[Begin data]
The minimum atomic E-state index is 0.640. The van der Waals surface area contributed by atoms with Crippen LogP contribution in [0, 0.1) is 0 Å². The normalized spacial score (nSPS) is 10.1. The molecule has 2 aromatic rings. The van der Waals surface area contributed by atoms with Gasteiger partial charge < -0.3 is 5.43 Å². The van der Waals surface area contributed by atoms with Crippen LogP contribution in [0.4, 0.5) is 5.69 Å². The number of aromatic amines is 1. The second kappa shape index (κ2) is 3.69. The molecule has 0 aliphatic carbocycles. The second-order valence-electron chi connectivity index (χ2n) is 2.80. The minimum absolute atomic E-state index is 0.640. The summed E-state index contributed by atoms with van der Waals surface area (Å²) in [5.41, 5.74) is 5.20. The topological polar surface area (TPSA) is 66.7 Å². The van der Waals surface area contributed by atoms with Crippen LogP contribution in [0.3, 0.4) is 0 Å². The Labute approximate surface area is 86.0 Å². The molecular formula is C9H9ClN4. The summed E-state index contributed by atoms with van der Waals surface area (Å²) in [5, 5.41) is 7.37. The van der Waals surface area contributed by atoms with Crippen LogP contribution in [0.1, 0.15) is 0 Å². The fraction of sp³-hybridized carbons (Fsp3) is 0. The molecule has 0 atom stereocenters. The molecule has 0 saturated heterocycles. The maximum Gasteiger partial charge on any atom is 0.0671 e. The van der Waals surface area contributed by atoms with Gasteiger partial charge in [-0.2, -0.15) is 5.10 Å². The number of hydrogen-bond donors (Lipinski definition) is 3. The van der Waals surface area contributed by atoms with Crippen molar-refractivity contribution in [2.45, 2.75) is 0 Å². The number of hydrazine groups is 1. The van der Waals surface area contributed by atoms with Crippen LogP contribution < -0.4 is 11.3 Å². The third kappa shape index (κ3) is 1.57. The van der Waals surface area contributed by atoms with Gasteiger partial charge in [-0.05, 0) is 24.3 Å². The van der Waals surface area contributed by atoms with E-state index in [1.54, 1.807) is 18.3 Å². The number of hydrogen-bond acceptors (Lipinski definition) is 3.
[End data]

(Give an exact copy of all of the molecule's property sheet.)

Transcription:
The minimum atomic E-state index is 0.640. The van der Waals surface area contributed by atoms with Crippen LogP contribution in [0, 0.1) is 0 Å². The normalized spacial score (nSPS) is 10.1. The molecule has 2 aromatic rings. The van der Waals surface area contributed by atoms with Gasteiger partial charge < -0.3 is 5.43 Å². The van der Waals surface area contributed by atoms with Crippen LogP contribution in [0.4, 0.5) is 5.69 Å². The number of aromatic amines is 1. The second kappa shape index (κ2) is 3.69. The molecule has 0 aliphatic carbocycles. The second-order valence-electron chi connectivity index (χ2n) is 2.80. The minimum absolute atomic E-state index is 0.640. The summed E-state index contributed by atoms with van der Waals surface area (Å²) in [5.41, 5.74) is 5.20. The topological polar surface area (TPSA) is 66.7 Å². The van der Waals surface area contributed by atoms with Crippen LogP contribution in [0.3, 0.4) is 0 Å². The Labute approximate surface area is 86.0 Å². The molecular formula is C9H9ClN4. The summed E-state index contributed by atoms with van der Waals surface area (Å²) in [5, 5.41) is 7.37. The van der Waals surface area contributed by atoms with Crippen LogP contribution in [0.1, 0.15) is 0 Å². The fraction of sp³-hybridized carbons (Fsp3) is 0. The molecule has 0 atom stereocenters. The molecule has 0 saturated heterocycles. The maximum Gasteiger partial charge on any atom is 0.0671 e. The van der Waals surface area contributed by atoms with Gasteiger partial charge in [-0.2, -0.15) is 5.10 Å². The number of hydrogen-bond donors (Lipinski definition) is 3. The van der Waals surface area contributed by atoms with Crippen molar-refractivity contribution in [2.45, 2.75) is 0 Å². The number of hydrazine groups is 1. The van der Waals surface area contributed by atoms with Crippen LogP contribution < -0.4 is 11.3 Å². The third kappa shape index (κ3) is 1.57. The van der Waals surface area contributed by atoms with Gasteiger partial charge in [-0.05, 0) is 24.3 Å². The van der Waals surface area contributed by atoms with E-state index in [1.54, 1.807) is 18.3 Å². The number of hydrogen-bond acceptors (Lipinski definition) is 3.